Not all snow guards are created equal!
Let’s be honest. The market is flooded right now with snow guards.
As patents from the long-standing major players in this industry
begin to expire, it seems like every Tom, Dick, and Harry are now
creating snow guards of their own. The majority of these models are
either slightly modified from stolen designs, or blatant knockoffs
that are often made from inferior materials in the pursuit of lower
prices and higher margins. Of course, there are also snow guards now
coming from companies that want a piece of the pie, but don’t have
the experience to back up their products or even understand effective
design strategies. Needless to say, some of the design choices made
by these companies leave us scratching our heads and have customers
wasting money and damaging their roofs. You may say to yourself,
“They all look the same to me. Does it really matter?” and my
response to you is an emphatic “YES!”. Let me explain.
Manufacturing materials make a huge difference!
The first part of designing any snow guard is selecting high-quality materials, made here in the USA. Foreign materials may not be held to the same standards and because of this, not all snow guards are created equal. A great example of this is when it comes to clear plastic pad-style snow guards. To the untrained eye, they may look the same, but there is more to it than color and visual appeal. Our clear snow guards, for example, are made from 100% virgin polycarbonate that is UV stabilized to help keep them from becoming brittle or turning amber in color over time. Some companies use the term “polycarbonate” generically in their advertising. The problem with this is that there are different grades of polycarbonate and sometimes they aren’t even using polycarbonate at all. It is not uncommon to find snow guards molded from acrylic which is less flexible, less resilient, more likely to become brittle, and not nearly as strong (30x less strong than polycarbonate to be exact).
Another example of material selection being important is when it comes to metal snow guards. Traditional metal snow guards have been commonly manufactured in cheap cast metal that has a tendency to oxidize quickly when exposed to weather. Cast metal may also be made from dissimilar metals that can leave rust marks, stain your roof panels, or become brittle. High-quality snow guards should be made from 304 stainless steel or aluminum that will not have an adverse reaction to your panels or become brittle in cold weather conditions.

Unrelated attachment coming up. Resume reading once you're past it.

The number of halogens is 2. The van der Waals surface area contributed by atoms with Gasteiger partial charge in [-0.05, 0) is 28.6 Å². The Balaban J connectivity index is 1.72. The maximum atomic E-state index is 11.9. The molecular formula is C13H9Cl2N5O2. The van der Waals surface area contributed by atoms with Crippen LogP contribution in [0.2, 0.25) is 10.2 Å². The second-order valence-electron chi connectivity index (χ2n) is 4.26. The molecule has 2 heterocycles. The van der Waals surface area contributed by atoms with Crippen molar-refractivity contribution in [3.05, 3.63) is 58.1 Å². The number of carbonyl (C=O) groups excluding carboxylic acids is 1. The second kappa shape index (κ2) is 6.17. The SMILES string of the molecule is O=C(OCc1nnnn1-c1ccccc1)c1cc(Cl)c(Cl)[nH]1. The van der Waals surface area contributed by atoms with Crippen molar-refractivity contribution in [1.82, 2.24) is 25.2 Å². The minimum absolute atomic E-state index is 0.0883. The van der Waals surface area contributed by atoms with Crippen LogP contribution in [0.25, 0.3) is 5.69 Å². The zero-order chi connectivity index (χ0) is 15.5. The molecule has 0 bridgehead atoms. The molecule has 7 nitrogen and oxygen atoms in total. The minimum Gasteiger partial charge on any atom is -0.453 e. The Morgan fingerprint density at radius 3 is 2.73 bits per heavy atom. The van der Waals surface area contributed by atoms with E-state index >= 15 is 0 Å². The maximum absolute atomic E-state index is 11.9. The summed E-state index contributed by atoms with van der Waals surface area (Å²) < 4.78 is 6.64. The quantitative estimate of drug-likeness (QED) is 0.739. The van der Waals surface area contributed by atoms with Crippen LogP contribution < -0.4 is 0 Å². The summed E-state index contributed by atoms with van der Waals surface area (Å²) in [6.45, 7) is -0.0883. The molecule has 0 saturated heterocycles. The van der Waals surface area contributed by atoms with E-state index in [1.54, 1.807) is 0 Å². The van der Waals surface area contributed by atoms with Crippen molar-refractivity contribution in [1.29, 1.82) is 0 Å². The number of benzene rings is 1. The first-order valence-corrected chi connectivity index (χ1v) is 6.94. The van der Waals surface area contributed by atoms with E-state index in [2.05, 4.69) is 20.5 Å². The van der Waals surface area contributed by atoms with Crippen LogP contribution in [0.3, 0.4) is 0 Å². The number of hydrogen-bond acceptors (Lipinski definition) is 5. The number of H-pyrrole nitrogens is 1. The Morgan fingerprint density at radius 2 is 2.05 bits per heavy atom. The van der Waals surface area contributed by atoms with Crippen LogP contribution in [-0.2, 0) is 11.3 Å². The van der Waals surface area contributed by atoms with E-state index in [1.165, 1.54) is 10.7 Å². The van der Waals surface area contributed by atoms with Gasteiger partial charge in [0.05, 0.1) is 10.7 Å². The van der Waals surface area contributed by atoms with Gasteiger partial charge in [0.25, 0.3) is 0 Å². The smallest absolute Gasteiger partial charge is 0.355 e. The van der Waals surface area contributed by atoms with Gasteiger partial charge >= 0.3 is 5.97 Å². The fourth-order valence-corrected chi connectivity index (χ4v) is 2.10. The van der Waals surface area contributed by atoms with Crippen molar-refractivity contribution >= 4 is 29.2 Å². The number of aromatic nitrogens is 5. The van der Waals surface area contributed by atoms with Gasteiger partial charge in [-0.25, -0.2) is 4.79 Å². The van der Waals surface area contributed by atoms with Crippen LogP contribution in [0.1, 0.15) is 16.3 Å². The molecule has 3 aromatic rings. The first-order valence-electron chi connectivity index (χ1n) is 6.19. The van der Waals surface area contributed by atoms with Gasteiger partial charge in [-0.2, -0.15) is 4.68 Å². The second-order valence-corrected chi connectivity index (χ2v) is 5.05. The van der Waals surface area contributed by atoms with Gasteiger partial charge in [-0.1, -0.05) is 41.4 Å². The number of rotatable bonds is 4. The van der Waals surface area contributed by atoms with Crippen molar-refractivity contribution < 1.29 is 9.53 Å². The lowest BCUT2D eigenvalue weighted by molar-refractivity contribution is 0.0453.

The snow guard's face is the barrier.
Next on the agenda
in the design process involves the face of the guard itself. This is
the part of the snow guard that will actually provide a physical
barrier against the snow and ice. It is important for the face to be
on the up-slope portion of the guard and supported by one or more
strong vertical struts to provide strength and structural stability
to the face. These struts will also keep the face from snapping off
or folding flat in more extreme conditions. Snow guards with their
faces in the mid-section of the base vs forward mounting can cause
headaches for their owners down the line. When pressure is put on the
center of the guard, it creates a cantilever effect and makes the
upper base pull away from the panel. This can rip
screws placed above
the face of the guard away from the roof, causing damage to the
panels and structure underneath. This can lead to roof leaks. As
moisture travels under this gap and refreezes, it can expand
compounding this problem. In worst-case scenarios, it can even snap
the guard in half. When designing
snow guards that are meant to be
installed with mechanical fasteners, screw hole placement is of vital
importance. An effective design will place 2 screws horizontally side
by side and directly below the face of the guard, which will be
oriented up the slope. This proven design method puts the mechanical
attachments right at the face and eliminates the possibility for
moisture to travel under the top of the guard.
Impacts of different bases on attachment
Circling back to
snow guards, another design element that has a major impact
on performance is the base itself. When you install plastic guards
with adhesive, like
Surebond SB-190, you will often find snow guards
with smooth bases. When they are installed according to the
manufacturer’s recommendations and with a proper
smooth-based guards can be very effective. However, if you are
looking to really beef up your system, then you should be looking for
a model with a waffled base, like our SnoBlox Ace or Deuce models. We
have found that snow guards with waffled bases offer nearly three
times the strength of smooth bottom guards of the same size. A
waffled base provides a stronger holding texture and more surface
area for the adhesive to bind to.
In conclusion, make sure that you do your homework before making your purchase. Everyone loves a bargain, but at the end of the day, saving a little bit of money initially at the time of purchase may cost you significantly more in future repairs or replacement costs due to poor quality and/or design. For more information about any of our snow retention products, you can send us an email to email@example.com or give us a call at 1-800-766-5291